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Daniel Webster was unmatched in his extraordinary public speaking skills, which he turned to good effect while representing Massachusetts as a congressman and U.S. senator. An ardent champion of national unity, Webster concluded a debate over states’ rights in 1830 with the ringing words, “Liberty and Union, now and forever, one and inseparable.” This dramatic portrait, painted five years after that speech, captures the passionate style of Webster’s oratory.

Toward the end of his life, Webster grew increasingly worried that divisions over slavery would rip the nation apart. Convinced of the institution’s immorality, he quietly purchased the freedom of several individuals, including former First Lady Dolley Madison’s enslaved servant Paul Jennings. But in public life, Webster’s determination to prevent Southern states from seceding from the Union prompted him to defend the property rights of slaveholders, culminating in his support for the con-troversial Fugitive Slave Act of 1850.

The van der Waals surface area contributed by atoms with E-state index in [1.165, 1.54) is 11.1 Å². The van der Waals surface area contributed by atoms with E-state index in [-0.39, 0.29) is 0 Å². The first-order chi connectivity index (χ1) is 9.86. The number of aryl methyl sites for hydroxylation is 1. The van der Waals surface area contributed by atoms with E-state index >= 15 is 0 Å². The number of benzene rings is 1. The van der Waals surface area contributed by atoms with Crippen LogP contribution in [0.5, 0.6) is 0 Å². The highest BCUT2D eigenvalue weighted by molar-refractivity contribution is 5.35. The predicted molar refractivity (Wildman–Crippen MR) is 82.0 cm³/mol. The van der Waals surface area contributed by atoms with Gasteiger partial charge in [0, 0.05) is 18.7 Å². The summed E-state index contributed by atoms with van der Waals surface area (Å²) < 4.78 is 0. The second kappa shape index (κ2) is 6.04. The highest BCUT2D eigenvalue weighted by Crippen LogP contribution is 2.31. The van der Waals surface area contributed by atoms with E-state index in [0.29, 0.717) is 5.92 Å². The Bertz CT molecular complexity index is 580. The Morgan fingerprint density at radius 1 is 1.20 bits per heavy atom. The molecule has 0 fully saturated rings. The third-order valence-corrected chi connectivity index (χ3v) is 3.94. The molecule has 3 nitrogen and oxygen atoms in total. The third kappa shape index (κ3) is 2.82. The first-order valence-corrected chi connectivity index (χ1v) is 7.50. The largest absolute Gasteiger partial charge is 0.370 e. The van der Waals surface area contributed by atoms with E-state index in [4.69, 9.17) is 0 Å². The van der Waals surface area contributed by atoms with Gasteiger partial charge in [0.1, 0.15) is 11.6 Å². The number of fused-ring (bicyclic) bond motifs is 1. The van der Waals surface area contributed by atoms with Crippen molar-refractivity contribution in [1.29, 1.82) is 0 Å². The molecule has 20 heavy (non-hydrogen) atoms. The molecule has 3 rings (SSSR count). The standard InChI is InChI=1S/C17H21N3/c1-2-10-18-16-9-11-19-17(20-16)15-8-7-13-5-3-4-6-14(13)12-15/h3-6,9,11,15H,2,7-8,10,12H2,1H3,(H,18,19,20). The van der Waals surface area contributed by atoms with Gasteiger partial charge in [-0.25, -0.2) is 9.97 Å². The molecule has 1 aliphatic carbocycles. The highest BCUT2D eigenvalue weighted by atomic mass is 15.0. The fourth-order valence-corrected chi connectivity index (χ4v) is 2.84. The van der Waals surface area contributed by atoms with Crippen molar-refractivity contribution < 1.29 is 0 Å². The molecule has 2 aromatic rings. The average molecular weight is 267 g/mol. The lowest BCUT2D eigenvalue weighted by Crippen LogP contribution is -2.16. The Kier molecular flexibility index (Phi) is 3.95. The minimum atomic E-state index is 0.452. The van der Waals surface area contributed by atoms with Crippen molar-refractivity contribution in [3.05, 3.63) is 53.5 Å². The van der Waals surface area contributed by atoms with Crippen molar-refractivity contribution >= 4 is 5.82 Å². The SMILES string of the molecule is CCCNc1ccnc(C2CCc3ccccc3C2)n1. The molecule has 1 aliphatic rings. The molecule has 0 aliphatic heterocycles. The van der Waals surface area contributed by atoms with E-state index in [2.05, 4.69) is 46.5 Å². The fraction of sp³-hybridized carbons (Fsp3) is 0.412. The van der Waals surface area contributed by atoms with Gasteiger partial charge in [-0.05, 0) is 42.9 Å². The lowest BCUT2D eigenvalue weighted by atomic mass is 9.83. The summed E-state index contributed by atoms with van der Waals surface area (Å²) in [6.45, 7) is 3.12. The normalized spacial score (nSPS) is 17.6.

Details

  • Title: Daniel Webster
  • Creator: Francis Alexander
  • Date Created: 1835
  • Physical Dimensions: w63.5 x h76.2 x d3.8 cm (Stretcher)
  • Type: Oil on canvas
  • Rights: National Portrait Gallery, Smithsonian Institution; bequest of Mrs. John Hay Whitney
  • External Link: https://npg.si.edu/portraits
  • Classification: Painting

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